The Lady and the Peacock by Peter Popham is a timely book as Myanmar (formerly known as Burma) takes hesitant steps towards democracy. Popham explores the life of Aung San Suu Kyi, Myanmar’s most famous former political prisoner, and the unusual circumstances which brought her into the spotlight of the fight for democracy in Myanmar. Popham’s easy journalistic style of writing makes the book accessible to the larger public, and his book is well researched and thought-provoking.
"There are many nostalgic objects on immigrant bookshelves, and still the narrative as a whole is not that of nostalgia. Diasporic souvenirs do not reconstruct the narrative of one’s roots but rather tell the story of exile. They are not symbols but transitional objects that reflect multiple belonging. The former country of origin turns into an exotic place represented through its arts and crafts usually admired by foreign tourists. Newly collected memories of exile and acculturation shift the old cultural frameworks. Now they are a cipher for exile itself and for a newfound exilic domesticity. If Kabakov’s installations reveal the desire to inhabit in the most trivial everyday manner the sacred spaces of the artistic establishment, immigrants’ homes betray an obsession with making everyday existence beautiful and memorable. Their rooms filled with diasporic souvenirs are not altars to their unhappiness, but rather places for communication and conversation. They do not manage to live in the eternal present of the American myth, but neither can they afford to dwell in the past. Diasporic intimacy is possible only when one masters a certain imperfect aesthetics of survival and learns to inhabit exile. The immigrants cherish their oases of intimacy, away from the homeland and not quite in the promised land. They have accents in both languages- foreign and native."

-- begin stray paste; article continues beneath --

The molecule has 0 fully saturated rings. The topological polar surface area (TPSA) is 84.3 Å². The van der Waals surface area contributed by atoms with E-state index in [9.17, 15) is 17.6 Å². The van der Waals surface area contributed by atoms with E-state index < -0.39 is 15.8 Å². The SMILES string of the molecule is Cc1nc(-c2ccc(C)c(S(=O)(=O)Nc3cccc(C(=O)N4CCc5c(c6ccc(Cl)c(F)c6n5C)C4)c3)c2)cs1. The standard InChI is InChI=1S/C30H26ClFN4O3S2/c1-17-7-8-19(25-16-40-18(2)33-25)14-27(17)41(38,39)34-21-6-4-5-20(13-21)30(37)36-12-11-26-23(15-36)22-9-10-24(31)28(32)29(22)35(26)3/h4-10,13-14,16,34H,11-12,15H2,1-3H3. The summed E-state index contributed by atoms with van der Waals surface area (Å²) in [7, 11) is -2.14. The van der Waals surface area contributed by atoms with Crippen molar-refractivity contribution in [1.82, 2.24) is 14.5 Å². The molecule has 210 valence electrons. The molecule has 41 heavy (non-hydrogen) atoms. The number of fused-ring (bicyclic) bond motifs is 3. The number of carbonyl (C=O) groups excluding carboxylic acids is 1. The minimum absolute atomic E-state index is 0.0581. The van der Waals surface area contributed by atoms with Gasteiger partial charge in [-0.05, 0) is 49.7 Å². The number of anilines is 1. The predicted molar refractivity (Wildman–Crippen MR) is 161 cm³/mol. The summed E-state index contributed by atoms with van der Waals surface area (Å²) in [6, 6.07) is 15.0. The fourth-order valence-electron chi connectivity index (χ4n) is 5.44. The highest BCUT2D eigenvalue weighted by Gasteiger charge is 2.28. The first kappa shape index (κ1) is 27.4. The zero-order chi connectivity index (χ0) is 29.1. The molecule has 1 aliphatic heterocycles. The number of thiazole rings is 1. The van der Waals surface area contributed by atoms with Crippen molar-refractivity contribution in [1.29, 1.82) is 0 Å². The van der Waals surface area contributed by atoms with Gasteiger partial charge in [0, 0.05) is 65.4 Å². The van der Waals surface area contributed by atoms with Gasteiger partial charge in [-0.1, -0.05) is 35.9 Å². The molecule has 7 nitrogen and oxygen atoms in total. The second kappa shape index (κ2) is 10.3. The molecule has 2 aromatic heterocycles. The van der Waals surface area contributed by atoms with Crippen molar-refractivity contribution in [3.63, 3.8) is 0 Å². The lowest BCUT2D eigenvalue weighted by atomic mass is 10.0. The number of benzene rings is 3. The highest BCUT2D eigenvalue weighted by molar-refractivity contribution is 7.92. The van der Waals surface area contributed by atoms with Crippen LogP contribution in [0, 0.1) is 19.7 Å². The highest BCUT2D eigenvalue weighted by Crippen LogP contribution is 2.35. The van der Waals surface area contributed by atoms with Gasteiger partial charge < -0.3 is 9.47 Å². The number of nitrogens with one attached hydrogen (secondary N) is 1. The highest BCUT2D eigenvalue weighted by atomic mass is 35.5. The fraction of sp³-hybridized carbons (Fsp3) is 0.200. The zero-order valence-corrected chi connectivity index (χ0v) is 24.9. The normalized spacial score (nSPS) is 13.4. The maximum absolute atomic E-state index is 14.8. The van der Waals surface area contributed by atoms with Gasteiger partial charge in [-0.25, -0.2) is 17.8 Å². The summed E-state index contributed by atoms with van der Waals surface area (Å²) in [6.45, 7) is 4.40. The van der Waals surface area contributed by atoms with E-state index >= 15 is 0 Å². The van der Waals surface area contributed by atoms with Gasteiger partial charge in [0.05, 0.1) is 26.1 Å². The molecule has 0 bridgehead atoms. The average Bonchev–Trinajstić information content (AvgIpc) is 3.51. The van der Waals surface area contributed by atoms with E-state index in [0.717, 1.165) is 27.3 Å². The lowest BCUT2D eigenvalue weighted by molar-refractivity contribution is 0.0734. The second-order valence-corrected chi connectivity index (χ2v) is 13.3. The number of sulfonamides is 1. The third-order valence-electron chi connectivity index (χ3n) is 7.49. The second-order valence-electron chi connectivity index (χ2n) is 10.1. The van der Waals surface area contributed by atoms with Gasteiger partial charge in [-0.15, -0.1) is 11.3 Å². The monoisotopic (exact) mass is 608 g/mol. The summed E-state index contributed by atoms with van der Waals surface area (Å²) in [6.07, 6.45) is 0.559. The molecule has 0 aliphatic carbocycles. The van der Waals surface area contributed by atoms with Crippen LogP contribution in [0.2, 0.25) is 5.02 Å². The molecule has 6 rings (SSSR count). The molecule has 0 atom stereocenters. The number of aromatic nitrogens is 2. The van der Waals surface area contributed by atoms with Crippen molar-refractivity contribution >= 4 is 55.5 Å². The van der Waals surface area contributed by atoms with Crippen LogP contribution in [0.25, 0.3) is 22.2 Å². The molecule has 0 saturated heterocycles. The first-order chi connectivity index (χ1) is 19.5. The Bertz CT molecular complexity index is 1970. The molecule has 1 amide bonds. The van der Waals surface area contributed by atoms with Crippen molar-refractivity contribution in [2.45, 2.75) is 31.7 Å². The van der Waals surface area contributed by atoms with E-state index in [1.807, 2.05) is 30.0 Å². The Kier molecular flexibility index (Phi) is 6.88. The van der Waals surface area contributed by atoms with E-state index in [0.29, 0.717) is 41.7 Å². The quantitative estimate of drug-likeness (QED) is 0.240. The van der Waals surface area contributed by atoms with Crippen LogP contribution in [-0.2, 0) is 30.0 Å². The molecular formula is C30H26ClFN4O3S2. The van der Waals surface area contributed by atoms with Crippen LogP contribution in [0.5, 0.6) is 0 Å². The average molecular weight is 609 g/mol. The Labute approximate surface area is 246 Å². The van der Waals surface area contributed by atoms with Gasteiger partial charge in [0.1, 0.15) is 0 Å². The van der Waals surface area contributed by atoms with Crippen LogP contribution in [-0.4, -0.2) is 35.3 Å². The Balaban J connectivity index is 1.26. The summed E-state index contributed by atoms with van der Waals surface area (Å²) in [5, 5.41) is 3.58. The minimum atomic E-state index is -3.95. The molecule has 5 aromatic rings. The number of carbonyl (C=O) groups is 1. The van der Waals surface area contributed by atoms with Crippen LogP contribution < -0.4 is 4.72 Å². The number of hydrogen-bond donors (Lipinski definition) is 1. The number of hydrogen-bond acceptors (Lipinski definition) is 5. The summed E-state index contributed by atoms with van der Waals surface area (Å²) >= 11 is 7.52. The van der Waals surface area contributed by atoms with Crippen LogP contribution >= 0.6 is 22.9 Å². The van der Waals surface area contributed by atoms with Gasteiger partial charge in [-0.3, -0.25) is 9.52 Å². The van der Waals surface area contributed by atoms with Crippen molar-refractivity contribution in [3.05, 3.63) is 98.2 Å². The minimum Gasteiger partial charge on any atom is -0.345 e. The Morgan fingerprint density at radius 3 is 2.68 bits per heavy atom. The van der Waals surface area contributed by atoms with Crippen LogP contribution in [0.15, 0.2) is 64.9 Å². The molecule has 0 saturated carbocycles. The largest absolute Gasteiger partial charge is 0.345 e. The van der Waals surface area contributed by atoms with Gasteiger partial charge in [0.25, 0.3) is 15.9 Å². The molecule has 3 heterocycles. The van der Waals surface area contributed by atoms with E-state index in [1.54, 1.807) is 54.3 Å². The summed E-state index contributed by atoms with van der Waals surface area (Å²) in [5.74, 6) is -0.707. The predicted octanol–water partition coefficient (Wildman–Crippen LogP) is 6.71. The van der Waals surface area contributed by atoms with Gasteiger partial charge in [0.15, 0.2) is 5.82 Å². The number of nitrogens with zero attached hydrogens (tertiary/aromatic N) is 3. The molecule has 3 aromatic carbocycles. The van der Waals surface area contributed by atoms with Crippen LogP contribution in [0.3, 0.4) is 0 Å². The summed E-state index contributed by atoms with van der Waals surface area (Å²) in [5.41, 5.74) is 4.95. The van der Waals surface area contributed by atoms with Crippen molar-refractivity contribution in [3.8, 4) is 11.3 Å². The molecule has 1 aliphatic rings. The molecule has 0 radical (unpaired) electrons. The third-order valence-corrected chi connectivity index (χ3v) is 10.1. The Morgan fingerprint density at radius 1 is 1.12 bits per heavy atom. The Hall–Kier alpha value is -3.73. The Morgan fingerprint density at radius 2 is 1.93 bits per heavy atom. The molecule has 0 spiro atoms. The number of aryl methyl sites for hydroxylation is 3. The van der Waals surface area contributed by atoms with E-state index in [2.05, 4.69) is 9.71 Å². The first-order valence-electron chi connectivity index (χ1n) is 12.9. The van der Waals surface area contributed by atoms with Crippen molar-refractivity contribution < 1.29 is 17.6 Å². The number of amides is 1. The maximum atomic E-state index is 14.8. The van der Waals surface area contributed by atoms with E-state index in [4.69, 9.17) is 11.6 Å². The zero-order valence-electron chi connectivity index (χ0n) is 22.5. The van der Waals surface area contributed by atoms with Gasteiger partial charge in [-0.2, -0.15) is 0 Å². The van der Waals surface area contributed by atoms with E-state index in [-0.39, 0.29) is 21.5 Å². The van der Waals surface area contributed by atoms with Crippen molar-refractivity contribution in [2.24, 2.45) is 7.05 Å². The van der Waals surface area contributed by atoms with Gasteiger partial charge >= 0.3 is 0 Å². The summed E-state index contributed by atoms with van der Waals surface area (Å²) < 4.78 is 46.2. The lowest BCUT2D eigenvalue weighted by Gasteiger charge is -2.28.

— Svetlana Boym, “Immigrant Souvenirs” (via abstractverses)
"To live in diaspora is to be haunted by histories that sit uncomfortably out of joint, ambivalently ahead of their time and yet behind it too. It is to feel a small tingle on the skin at the back of your neck and know that something is not quite right about where you are now, but to know also that you cannot leave. To be un-homed is a process. To be unhomely is a state of diasporic consciousness."
— Lily Cho, The Turn to Diaspora (via et—cetera)
On this site there has been a lot of discussion about ideas of internalized white supremacy within the Desi community and how we fairer girls are more prized than darker girls.
Except Desi femininity isn’t just defined by the color of our skin (and the size of our curves but that’s for another post). Desi femininity, at least ~the good kind~, is also portrayed into girls who are mild mannered and don’t think too much. They are obedient to their parents and conform well within the society. The scariest part though, is how a women’s intelligence fits into that theme.
Please don’t get me wrong. I am making huge generalizations here of course and there are lot of contexts I need to take into account (that I can’t think of right now, I am really not trying to write an academic paper just starting a conversation) but the Desi community can sometimes be very intimidated by female intelligence. I don’t just mean the Taliban attack against Malala Yousfzai kind of thing. I mean, there are subtle jokes made about women who are into academia and hence haven’t found husbands. Or those women whose parents tell them to stop pursuing higher educations like getting a Masters etc (they already have a Bachelors) because what if they don’t get husbands then? The thought process, that if a woman is more educated than her husband then she won’t respect him and it will be the cause of undoing of their marriage, is another really really harmful stigma that exists within our community. And I am not exactly sure where they stem from (I know that Islam stresses on education for women though you wouldn’t believe it hearing half of the South Asian mullahs - I don’t know about the stance on such stuff from other religions so I am not going to talk about that) but I’ve honestly started wondering if self esteem issues among South Asian women may also stem from this.
I know I need to do some serious research on this. But thoughts and feedback?